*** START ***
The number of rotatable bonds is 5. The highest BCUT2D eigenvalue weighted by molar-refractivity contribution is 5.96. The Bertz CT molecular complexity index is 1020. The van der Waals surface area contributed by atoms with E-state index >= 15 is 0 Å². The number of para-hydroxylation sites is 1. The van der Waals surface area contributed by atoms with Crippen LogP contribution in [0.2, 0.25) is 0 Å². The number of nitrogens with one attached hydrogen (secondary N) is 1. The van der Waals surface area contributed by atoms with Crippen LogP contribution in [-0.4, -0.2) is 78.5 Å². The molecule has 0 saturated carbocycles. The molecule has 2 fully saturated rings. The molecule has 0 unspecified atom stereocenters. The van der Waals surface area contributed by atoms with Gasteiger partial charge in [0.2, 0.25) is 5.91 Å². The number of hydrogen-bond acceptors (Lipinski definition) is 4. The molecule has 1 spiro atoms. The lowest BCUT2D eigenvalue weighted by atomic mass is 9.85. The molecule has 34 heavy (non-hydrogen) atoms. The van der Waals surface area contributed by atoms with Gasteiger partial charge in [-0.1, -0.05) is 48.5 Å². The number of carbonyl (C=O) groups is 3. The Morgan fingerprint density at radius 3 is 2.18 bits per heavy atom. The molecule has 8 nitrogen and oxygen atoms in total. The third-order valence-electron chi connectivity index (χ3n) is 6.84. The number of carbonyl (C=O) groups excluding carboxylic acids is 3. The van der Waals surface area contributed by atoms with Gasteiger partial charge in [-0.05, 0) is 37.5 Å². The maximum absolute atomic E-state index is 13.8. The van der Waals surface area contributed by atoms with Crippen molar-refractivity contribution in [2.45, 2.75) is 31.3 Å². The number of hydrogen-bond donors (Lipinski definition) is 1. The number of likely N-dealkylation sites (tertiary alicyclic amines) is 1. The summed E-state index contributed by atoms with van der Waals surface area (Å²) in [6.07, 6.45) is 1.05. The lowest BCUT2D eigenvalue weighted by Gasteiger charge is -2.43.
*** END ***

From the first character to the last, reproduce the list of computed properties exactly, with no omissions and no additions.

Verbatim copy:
The number of rotatable bonds is 5. The highest BCUT2D eigenvalue weighted by molar-refractivity contribution is 5.96. The Bertz CT molecular complexity index is 1020. The van der Waals surface area contributed by atoms with E-state index >= 15 is 0 Å². The number of para-hydroxylation sites is 1. The van der Waals surface area contributed by atoms with Crippen LogP contribution in [0.2, 0.25) is 0 Å². The number of nitrogens with one attached hydrogen (secondary N) is 1. The van der Waals surface area contributed by atoms with Crippen LogP contribution in [-0.4, -0.2) is 78.5 Å². The molecule has 0 saturated carbocycles. The molecule has 2 fully saturated rings. The molecule has 0 unspecified atom stereocenters. The van der Waals surface area contributed by atoms with Gasteiger partial charge in [0.2, 0.25) is 5.91 Å². The number of hydrogen-bond acceptors (Lipinski definition) is 4. The molecule has 1 spiro atoms. The lowest BCUT2D eigenvalue weighted by atomic mass is 9.85. The molecule has 34 heavy (non-hydrogen) atoms. The van der Waals surface area contributed by atoms with Gasteiger partial charge in [-0.1, -0.05) is 48.5 Å². The number of carbonyl (C=O) groups is 3. The Morgan fingerprint density at radius 3 is 2.18 bits per heavy atom. The molecule has 8 nitrogen and oxygen atoms in total. The third-order valence-electron chi connectivity index (χ3n) is 6.84. The number of carbonyl (C=O) groups excluding carboxylic acids is 3. The van der Waals surface area contributed by atoms with Gasteiger partial charge in [-0.05, 0) is 37.5 Å². The maximum absolute atomic E-state index is 13.8. The van der Waals surface area contributed by atoms with Crippen molar-refractivity contribution in [2.45, 2.75) is 31.3 Å². The number of hydrogen-bond donors (Lipinski definition) is 1. The number of likely N-dealkylation sites (tertiary alicyclic amines) is 1. The summed E-state index contributed by atoms with van der Waals surface area (Å²) in [6.07, 6.45) is 1.05. The lowest BCUT2D eigenvalue weighted by Gasteiger charge is -2.43.